New blue collar jobs and an unconditional basic income experiment in India

WBUR’s recent On Point radio show, “The New Blue Collar Jobs Of Tomorrow,” discussed a USA Today study, “Where the jobs are: The new blue collar,” that was cautiously optimistic about new blue collar jobs between now and 2017:

By 2017, an estimated 2.5 million new, middle-skill jobs . . . are expected to be added to the workforce, accounting for nearly 40% of all job growth, according to a USA TODAY analysis of local data from Economic Modeling Specialists Intl. and CareerBuilder.

One of the guests on the show was Eirk Brynjolfsson. Earlier this year, I reviewed his book, The Second Machine Age. In this review, as well as an earlier post, I discussed the concept of a basic income as a possible policy to help cope with the projected impact that technology will have on the economy in the long-term. I felt before, and feel today, that this idea needs more study. In the comments section of the WBUR report, I found an encouraging video that discussed the results of a study in India. Here’s the introduction:

What if everybody received every month enough money to live by? Will society collapse? Will we all become slackers? Myths and facts about Unconditional Basic Income, with analysis from a real world experiment conducted in India between 2011-2013. Keynote speech by Federico Pistono at the Future of Work Summit, NASA Ames Research Park, California, June 30, 2014.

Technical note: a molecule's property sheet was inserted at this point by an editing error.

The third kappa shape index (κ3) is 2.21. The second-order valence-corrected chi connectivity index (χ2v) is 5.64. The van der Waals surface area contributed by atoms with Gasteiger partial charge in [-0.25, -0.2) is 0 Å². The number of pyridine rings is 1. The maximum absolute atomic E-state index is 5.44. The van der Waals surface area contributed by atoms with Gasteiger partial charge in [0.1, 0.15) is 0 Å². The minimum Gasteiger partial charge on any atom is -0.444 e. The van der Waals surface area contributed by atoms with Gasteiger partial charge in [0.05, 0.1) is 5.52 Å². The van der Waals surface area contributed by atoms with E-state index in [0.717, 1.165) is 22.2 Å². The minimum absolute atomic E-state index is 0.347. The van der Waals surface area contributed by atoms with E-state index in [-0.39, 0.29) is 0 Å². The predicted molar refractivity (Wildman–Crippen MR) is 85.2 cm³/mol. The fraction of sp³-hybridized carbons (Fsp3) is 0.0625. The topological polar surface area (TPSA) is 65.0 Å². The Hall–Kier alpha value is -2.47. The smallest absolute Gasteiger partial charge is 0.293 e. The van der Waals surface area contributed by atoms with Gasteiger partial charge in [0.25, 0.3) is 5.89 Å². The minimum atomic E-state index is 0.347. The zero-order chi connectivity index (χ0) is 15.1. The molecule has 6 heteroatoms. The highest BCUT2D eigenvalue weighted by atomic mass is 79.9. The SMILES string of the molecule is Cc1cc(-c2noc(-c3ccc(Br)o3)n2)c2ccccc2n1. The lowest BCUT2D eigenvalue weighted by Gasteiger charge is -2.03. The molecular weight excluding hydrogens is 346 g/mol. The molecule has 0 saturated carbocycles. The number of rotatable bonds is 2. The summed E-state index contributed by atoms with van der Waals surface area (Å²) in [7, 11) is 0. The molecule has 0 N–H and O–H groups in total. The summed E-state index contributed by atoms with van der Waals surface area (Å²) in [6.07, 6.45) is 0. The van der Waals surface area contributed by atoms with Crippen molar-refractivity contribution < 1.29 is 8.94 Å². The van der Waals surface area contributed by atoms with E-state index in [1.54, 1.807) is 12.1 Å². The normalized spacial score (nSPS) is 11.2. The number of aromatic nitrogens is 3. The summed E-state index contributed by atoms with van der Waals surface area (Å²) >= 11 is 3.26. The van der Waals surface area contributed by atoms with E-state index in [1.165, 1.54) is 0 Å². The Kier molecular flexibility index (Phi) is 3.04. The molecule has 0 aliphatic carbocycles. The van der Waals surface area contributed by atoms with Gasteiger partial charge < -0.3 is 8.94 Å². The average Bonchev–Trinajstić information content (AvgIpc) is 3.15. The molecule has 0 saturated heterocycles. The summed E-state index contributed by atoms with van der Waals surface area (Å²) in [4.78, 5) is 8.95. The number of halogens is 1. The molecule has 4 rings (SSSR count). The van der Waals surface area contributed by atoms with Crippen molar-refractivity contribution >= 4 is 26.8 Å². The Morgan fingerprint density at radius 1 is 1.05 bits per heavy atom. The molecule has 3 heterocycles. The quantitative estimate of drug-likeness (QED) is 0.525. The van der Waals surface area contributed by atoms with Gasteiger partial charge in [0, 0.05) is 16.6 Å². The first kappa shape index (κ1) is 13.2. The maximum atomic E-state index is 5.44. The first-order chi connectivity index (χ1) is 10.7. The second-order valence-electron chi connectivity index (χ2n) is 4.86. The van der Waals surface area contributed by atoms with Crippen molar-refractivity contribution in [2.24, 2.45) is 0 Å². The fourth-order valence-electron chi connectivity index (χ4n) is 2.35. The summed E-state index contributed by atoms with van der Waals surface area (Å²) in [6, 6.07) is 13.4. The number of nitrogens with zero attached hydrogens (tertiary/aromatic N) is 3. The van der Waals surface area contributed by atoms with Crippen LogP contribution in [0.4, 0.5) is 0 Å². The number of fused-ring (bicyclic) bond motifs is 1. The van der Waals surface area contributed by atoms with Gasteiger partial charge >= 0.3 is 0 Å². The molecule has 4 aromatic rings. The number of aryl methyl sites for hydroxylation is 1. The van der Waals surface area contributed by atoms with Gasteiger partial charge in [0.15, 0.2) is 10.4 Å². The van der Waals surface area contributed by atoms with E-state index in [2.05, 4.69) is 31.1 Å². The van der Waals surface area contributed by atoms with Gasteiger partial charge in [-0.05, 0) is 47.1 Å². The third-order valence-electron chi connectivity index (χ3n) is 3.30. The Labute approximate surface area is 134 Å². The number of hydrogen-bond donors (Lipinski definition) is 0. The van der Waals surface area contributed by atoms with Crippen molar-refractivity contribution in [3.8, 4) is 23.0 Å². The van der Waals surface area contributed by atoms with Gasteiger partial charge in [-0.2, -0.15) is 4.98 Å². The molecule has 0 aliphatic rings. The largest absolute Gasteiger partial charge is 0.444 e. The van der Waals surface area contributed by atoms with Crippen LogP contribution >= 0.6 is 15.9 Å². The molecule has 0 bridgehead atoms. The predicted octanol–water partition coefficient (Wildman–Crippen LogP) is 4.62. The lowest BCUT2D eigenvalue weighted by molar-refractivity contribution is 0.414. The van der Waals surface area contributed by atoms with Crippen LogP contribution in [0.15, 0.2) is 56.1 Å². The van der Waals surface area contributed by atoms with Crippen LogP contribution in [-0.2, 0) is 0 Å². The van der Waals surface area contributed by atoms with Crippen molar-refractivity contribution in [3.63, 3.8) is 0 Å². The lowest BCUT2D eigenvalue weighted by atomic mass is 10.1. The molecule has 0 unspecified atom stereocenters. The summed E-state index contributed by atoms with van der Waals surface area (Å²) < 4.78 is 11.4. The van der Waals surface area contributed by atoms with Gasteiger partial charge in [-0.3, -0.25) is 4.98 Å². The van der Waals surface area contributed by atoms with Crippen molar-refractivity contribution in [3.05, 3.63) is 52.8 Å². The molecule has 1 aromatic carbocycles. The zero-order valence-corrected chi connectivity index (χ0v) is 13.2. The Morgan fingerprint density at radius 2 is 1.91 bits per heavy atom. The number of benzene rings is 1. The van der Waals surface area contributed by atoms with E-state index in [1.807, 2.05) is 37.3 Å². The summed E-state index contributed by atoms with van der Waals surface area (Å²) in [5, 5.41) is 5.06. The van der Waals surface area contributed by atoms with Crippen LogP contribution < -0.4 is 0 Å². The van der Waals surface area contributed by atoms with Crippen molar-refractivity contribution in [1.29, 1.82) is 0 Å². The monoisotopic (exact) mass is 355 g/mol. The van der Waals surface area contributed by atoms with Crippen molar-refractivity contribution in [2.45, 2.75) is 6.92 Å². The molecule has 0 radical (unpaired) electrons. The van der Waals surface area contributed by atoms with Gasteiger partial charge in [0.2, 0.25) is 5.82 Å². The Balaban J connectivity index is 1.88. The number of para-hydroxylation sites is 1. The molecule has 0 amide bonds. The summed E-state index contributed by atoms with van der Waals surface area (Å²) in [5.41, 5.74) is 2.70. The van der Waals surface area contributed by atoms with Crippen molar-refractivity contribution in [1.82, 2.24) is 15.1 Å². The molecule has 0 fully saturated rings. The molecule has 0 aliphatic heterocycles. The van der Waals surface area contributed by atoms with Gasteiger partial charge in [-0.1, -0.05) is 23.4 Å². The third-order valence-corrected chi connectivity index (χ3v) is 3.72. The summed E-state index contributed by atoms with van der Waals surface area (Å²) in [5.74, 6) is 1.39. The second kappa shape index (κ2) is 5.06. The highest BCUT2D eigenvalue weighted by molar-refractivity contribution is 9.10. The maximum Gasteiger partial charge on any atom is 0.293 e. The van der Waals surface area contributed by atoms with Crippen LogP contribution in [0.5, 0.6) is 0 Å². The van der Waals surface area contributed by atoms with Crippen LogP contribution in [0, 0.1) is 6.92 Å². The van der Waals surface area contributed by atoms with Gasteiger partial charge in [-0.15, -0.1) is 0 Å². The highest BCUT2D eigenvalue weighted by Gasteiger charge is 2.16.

Eirk Brynjolfsson was in the audience and spoke to Federico Pistono during the question and answer session. Brynjolfsson suggested that results in developed nations, such as the U.S., might be very different from India. He’s right. Nevertheless, this is a very interesting video and I fully support repeating the experiment in other countries. As Pistono concluded at the end, this is not a panacea. Nevertheless, it could be one element of a future solution. Enjoy the video.

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One thought on “New blue collar jobs and an unconditional basic income experiment in India

  1. Pingback: Reviews of “The Second Machine Age” that inspire me | Commentary by Allan

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